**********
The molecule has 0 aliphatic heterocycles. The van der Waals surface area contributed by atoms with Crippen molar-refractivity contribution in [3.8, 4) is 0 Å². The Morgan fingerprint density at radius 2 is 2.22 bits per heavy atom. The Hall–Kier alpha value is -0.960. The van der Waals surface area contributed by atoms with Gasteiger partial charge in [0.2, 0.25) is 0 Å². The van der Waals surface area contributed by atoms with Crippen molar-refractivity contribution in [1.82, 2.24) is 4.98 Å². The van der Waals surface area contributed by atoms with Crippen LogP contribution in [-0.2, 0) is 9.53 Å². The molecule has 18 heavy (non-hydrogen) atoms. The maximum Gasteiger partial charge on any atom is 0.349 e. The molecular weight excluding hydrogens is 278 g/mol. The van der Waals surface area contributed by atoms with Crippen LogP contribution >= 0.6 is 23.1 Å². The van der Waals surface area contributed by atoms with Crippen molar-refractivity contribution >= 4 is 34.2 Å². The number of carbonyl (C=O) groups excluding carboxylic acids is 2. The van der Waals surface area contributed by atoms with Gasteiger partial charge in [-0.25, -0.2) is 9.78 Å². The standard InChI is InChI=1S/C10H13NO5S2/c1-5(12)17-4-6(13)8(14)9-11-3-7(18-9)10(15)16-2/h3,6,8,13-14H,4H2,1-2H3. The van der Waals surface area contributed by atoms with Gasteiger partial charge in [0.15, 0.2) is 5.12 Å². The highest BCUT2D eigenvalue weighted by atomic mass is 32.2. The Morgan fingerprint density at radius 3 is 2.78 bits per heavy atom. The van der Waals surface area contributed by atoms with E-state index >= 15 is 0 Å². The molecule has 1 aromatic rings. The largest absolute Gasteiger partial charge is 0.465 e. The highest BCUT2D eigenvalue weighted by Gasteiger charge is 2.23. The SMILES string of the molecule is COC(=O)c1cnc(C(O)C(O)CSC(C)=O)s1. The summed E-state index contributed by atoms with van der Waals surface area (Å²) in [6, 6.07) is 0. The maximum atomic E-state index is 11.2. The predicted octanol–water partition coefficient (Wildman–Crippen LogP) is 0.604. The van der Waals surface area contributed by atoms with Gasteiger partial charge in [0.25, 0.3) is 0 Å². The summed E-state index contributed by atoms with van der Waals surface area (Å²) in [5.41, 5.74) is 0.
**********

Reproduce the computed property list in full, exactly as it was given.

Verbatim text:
The molecule has 0 aliphatic heterocycles. The van der Waals surface area contributed by atoms with Crippen molar-refractivity contribution in [3.8, 4) is 0 Å². The Morgan fingerprint density at radius 2 is 2.22 bits per heavy atom. The Hall–Kier alpha value is -0.960. The van der Waals surface area contributed by atoms with Gasteiger partial charge in [0.2, 0.25) is 0 Å². The van der Waals surface area contributed by atoms with Crippen molar-refractivity contribution in [1.82, 2.24) is 4.98 Å². The van der Waals surface area contributed by atoms with Crippen LogP contribution in [-0.2, 0) is 9.53 Å². The molecule has 18 heavy (non-hydrogen) atoms. The maximum Gasteiger partial charge on any atom is 0.349 e. The molecular weight excluding hydrogens is 278 g/mol. The van der Waals surface area contributed by atoms with Crippen LogP contribution >= 0.6 is 23.1 Å². The van der Waals surface area contributed by atoms with Crippen molar-refractivity contribution >= 4 is 34.2 Å². The number of carbonyl (C=O) groups excluding carboxylic acids is 2. The van der Waals surface area contributed by atoms with Gasteiger partial charge in [-0.25, -0.2) is 9.78 Å². The standard InChI is InChI=1S/C10H13NO5S2/c1-5(12)17-4-6(13)8(14)9-11-3-7(18-9)10(15)16-2/h3,6,8,13-14H,4H2,1-2H3. The van der Waals surface area contributed by atoms with Gasteiger partial charge in [0.15, 0.2) is 5.12 Å². The highest BCUT2D eigenvalue weighted by atomic mass is 32.2. The Morgan fingerprint density at radius 3 is 2.78 bits per heavy atom. The van der Waals surface area contributed by atoms with E-state index >= 15 is 0 Å². The molecule has 1 aromatic rings. The largest absolute Gasteiger partial charge is 0.465 e. The highest BCUT2D eigenvalue weighted by Gasteiger charge is 2.23. The SMILES string of the molecule is COC(=O)c1cnc(C(O)C(O)CSC(C)=O)s1. The summed E-state index contributed by atoms with van der Waals surface area (Å²) in [6, 6.07) is 0. The maximum atomic E-state index is 11.2. The predicted octanol–water partition coefficient (Wildman–Crippen LogP) is 0.604. The van der Waals surface area contributed by atoms with Gasteiger partial charge in [0.25, 0.3) is 0 Å². The summed E-state index contributed by atoms with van der Waals surface area (Å²) in [5.41, 5.74) is 0.